Diesel Engine Vs Bharat Stage VI



Diesel Engine Vs Bharat Stage VI
Diesel Engine Vs BS VI
On April 25, Maruti Suzuki, India’s top carmaker, announced that it would phase out production of diesel models from April 1, 2020, when stricter Bharat Stage VI emission standards come into force. What does this mean for the auto industry?
Explaining its rationale, the leading passenger vehicle manufacturer said the enhanced emission standards would make diesel engines costlier by up to Rs 1.5 lakh, and the acquisition cost of diesel vehicles for consumers would be markedly higher than petrol equivalents. Given the market dynamics, it would not make business sense for the company to invest in developing new diesel engines to meet the BS VI norms. Compressed Natural Gas could be a replacement for both fuels, according to Maruti.
On the consumer side, diesel vehicles are not particularly attractive. The traditional advantage of lower operating costs due to a wide gap between expensive petrol and lower cost diesel has narrowed significantly. The price of diesel in a city like Chennai was Rs 70.48 per litre compared to Rs 75.92 per litre for petrol. Environmentally, diesel is a heavy polluter and is losing ground in leading passenger vehicle markets such as the European Union. The rigging of emissions data by Volkswagen to show lower levels of nitrogen oxides accelerated the move away from diesel. Even in Germany, which is a leading maker of diesel cars, cities want to ban them.
Ambient air quality has deteriorated so badly that 15 Indian cities led by Gurugram are among the 20 most polluted cities globally as per the IQAir AirVisual ‘World Air Quality Report’ for 2018, based on fine particulate matter (PM2.5) that penetrates the lungs and bloodstream. Transport emissions, particularly from diesel, are a major contributor.
The Auto Fuel Vision and Policy 2025 published by the erstwhile Planning Commission, which laid out the road map for a transition to less polluting fuels, pointed out that sulphur in diesel is a contributor to particulate matter both in the vehicular exhaust and in the atmosphere. Sulphur is found in petrol too, but for comparison, it was 2,000 parts per million (ppm) in petrol before introduction of standards in 2000, but in diesel it was 10,000 parts per million (ppm) in 1996. Sulphur content was reduced with each phase of upgradation of emission standards to touch 50 ppm under BS IV. In BS VI, which is already dispensed in Delhi, it is 10 ppm.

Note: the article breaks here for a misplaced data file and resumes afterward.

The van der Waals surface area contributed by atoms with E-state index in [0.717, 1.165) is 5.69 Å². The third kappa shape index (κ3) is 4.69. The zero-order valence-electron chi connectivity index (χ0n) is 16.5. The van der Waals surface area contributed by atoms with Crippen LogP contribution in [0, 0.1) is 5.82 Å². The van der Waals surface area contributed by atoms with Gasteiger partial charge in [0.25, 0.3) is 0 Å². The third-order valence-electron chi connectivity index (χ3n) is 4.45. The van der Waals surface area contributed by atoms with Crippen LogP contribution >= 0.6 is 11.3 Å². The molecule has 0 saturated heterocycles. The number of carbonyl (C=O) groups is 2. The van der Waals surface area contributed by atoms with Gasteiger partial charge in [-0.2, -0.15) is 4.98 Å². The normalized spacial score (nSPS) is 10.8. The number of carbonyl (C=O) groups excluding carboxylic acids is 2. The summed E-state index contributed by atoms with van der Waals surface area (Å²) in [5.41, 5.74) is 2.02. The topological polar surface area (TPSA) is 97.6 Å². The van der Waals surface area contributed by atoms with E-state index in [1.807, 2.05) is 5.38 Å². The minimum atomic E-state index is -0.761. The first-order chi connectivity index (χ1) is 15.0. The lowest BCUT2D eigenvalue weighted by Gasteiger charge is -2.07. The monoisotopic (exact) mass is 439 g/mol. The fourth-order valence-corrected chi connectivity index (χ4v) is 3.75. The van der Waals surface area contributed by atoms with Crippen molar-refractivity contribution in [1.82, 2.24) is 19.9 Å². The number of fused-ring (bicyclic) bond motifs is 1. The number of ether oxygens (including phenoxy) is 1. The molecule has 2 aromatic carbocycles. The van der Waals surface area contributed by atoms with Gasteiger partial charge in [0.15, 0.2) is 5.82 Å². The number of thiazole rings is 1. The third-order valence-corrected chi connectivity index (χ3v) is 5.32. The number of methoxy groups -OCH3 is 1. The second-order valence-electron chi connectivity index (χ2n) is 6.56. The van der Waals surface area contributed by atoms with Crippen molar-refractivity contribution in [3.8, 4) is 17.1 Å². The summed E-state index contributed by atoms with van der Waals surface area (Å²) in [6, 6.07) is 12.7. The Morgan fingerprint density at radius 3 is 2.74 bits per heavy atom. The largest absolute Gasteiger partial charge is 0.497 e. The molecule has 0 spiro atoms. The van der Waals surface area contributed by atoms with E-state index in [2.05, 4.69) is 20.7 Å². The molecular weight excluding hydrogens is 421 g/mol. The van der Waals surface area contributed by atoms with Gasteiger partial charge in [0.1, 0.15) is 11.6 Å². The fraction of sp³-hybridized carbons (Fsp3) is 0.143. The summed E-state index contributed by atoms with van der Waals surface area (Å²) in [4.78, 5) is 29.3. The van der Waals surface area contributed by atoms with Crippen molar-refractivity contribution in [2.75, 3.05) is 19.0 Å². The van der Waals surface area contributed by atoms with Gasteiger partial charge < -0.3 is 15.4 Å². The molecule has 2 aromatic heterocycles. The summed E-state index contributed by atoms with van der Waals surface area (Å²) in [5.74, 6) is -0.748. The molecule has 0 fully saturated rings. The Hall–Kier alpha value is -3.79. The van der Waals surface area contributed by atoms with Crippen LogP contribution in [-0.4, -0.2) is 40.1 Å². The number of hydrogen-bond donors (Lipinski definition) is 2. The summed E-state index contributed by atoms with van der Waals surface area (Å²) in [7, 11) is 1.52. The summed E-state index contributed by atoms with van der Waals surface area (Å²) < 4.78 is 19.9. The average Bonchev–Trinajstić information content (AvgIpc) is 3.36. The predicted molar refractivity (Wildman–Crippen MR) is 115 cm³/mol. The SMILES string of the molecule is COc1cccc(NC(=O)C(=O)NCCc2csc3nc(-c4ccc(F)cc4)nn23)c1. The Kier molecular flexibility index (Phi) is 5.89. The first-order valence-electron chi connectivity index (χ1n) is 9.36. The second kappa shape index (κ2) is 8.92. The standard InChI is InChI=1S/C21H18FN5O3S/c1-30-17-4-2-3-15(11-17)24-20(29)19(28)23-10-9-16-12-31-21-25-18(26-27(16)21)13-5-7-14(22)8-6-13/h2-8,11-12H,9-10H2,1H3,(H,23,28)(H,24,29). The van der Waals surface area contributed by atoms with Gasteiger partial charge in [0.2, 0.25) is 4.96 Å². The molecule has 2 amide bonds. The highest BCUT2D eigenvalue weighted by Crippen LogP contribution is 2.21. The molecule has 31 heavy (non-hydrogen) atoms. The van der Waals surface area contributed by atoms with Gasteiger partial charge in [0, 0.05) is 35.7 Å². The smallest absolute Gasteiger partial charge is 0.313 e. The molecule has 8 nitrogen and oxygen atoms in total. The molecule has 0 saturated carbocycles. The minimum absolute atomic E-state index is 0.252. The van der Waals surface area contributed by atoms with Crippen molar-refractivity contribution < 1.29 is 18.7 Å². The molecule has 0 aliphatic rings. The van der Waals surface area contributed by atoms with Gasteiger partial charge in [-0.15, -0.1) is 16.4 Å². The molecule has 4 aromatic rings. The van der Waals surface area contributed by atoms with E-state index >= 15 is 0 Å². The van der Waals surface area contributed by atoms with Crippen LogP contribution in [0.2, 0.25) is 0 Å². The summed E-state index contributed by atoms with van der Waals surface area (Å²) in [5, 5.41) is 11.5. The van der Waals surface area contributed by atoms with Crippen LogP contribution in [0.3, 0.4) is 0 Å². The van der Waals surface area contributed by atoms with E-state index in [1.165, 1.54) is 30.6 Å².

Sulphur plays a key role since higher concentrations have an impact on technologies for control of other pollutants in the emissions, such as carbon monoxide, particulates, oxides of nitrogen and hydrocarbons.
The importance of cleaner diesel was studied in Karnataka, and data show that adoption of Bharat IV diesel in 2015 had an impact on the sulphur dioxide (SO2) concentrations. The sulphur content of diesel changed from 350 ppm to 50 ppm. There was a 25% drop in nitrogen dioxide (NO2) concentrations too, which could also be linked to change in the fuel quality. But such gains were neutralised by traffic growth. The rise in larger PM10 concentrations by 50%, was linked to growing numbers of vehicles and dust resuspension, besides construction activity.
Air pollution is a leading contributor to non-communicable diseases and accounts for a large number of premature deaths. The World Health Organisation describes diesel exhaust as an occupational cancer-causing agent. In India, the Global Burden of Disease Study 2017 attributed 8% of the disease burden, and 11% of premature deaths in people below 70 years of age to air pollution.
Even with a reduction in the sulphur content in BS VI fuels, the health effects of lower emissions would be lost due to a growing number of vehicles. The best scenario to reduce PM2.5 exposure in India is, therefore, not just shifting to BS VI fuels but bringing about a reduction in use of private vehicles through augmented public transport and promoting alternative fuels including the use of electric vehicles.